An attempt has been made by some franchise owners to ease the tension by saying that “security” concerns prompted them to exclude Pakistani players. Angry and hurt, legendary Pakistani cricketer Imran Khan said in Karachi: “If the IPL franchises had any concerns about security and other issues about signing on our players they should have been clear about this and not invited them to the auction in the first place. But to include them in the auction and then to snub them was appalling and our cricket board and government should lodge a strong protest with the Indian government over this” (January 31). 

Bollywood superstar, Shahrukh Khan – who is co-owner of Kolkata Knight Riders (KKR)- team said that he would have selected a Pakistani player for IPL matches if his team had a slot. “Pakistani cricketers are champions and they should be selected for IPL. Their exclusion from IPL is an insult.” In the IPL’s first edition, KKR had five players from Pakistan. Referring to security concerns, he said: “If they were any issues, they should have been put on board earlier. Everything can happen respectfully.” Giving emphasis to the need for India and Pakistan to have normal relations, he said: “We are great neighbors, They are good neighbors. Let us love each other.” “Let me be honest. My family is from Pakistan, my father was born there and his family is from there,” he said.

Shahrukh’s comments have provoked protests from Shiv Sena activists. In his editorial in party’s mouthpiece, Saamna, Sena chief Bal Thackeray wrote that Shahrukh deserves Pakistan’s highest civilian award “Nishaan-e-Pakistan” for supporting Pakistani cricketers’ inclusion in IPL. Sena activists demonstrated outside Shahrukh’s bungalow “Mannat” at Bandra. Suggesting that Shahrukh should go to Pakistan, they displayed a travel ticket for him from Mumbai to Karachi. They also tore down posters of Shahrukh’s new film, “My Name is Khan” and wrote to theatre owners asking them not to screen this move. Security was increased outside Shahrukh’s Bandra residence and a number of protestors were arrested (January 31).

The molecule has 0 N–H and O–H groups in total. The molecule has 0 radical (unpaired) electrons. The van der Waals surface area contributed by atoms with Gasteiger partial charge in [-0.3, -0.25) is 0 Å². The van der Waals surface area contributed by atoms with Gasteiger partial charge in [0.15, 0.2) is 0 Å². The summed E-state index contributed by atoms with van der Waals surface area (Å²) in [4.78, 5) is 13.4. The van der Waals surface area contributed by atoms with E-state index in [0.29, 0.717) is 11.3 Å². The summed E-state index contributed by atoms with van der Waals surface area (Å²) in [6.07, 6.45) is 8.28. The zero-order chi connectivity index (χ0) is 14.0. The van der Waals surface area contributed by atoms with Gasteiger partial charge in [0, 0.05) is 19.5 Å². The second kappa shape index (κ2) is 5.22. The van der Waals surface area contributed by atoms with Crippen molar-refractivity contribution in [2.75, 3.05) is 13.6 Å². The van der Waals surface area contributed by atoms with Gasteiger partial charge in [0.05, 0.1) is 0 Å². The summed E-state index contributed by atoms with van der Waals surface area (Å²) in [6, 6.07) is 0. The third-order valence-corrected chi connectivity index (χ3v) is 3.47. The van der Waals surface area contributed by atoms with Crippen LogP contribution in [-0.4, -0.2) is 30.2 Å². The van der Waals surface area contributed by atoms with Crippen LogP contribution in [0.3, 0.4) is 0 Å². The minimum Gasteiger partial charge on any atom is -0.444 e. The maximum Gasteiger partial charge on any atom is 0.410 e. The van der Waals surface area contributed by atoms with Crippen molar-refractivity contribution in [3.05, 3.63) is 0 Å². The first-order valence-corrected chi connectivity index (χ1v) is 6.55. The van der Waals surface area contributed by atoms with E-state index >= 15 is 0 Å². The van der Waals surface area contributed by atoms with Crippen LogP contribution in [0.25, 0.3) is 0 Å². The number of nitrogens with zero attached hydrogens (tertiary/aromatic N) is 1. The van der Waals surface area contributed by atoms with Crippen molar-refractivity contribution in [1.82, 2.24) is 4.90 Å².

Meanwhile, the Indian government is trying its best to repeatedly assert that it is against IPL’s exclusion of Pakistani players. “No one in the government wanted such a situation,” a senior government official said. Another said: “We had fast-tracked the visa process and issued them multi-entry visas in December and January so that they could take part in the tournament.”

Sports Minister M.S. Gill expressed the “hope that there will soon be an opportunity for these boys to play exciting cricket in India.” Criticizing the present fiasco, he said: “I trust that the IPL corporate owners have also taken a small lesson from it. Everyone must realize that sport is the bedrock of people-to-people contact, which we need to promote with our neighbors.” Indian government remains hopeful that Indo-Pak cricket diplomacy will be back on track soon, with the two countries’ players on one pitch!

12-6

Political Battle Over Regional Vs National Identity/Languages

November 19, 2009 by · Leave a Comment 

By Nilofar Suhrawardy, Muslim Media News Service (MMNS)  India Correspondent

NEW DELHI/MUMBAI: Samajwadi Party (SP) leader Abu Asim Azmi’s decision to take oath in Hindi in Maharashtra Vidhan Bhavan on November 9 has not only enhanced his political importance but has also proved politically damaging for his rivals. Defying Maharashtra Navnirman Sena (MNS)’s diktat for taking oath only in Marathi, Azmi took oath in Hindi. Though the few minutes, during which Azmi was manhandled and slapped by MNS activists inside the Vidhan Bhavan for taking oath in Hindi must have been traumatic for the SP leader, they have earned him substantial media coverage, adding to his political stature within his own party and across the country.

Amid the backdrop of SP faring poorly in recently held by polls, the worst shock of which is defeat of SP chief Mulayam Singh’s daughter-in-law Dimple from Firozabad, the party apparently is counting on Azmi’s newly earned popularity to help the party improve its political image. Dimple was defeated by Congress candidate Raj Babbar by more than 85,000 votes. The party’s poor performance is linked with it having lost Muslim votes because of its alliance with Kalyan Singh, who was the Uttar Pradesh Chief Minister and a member of Bharatiya Janata Party (BJP), when the Babari Masjid was demolished in 1992. The SP has thus decided to distance itself from Kalyan Singh and felicitate Azmi to gain the lost Muslim-base.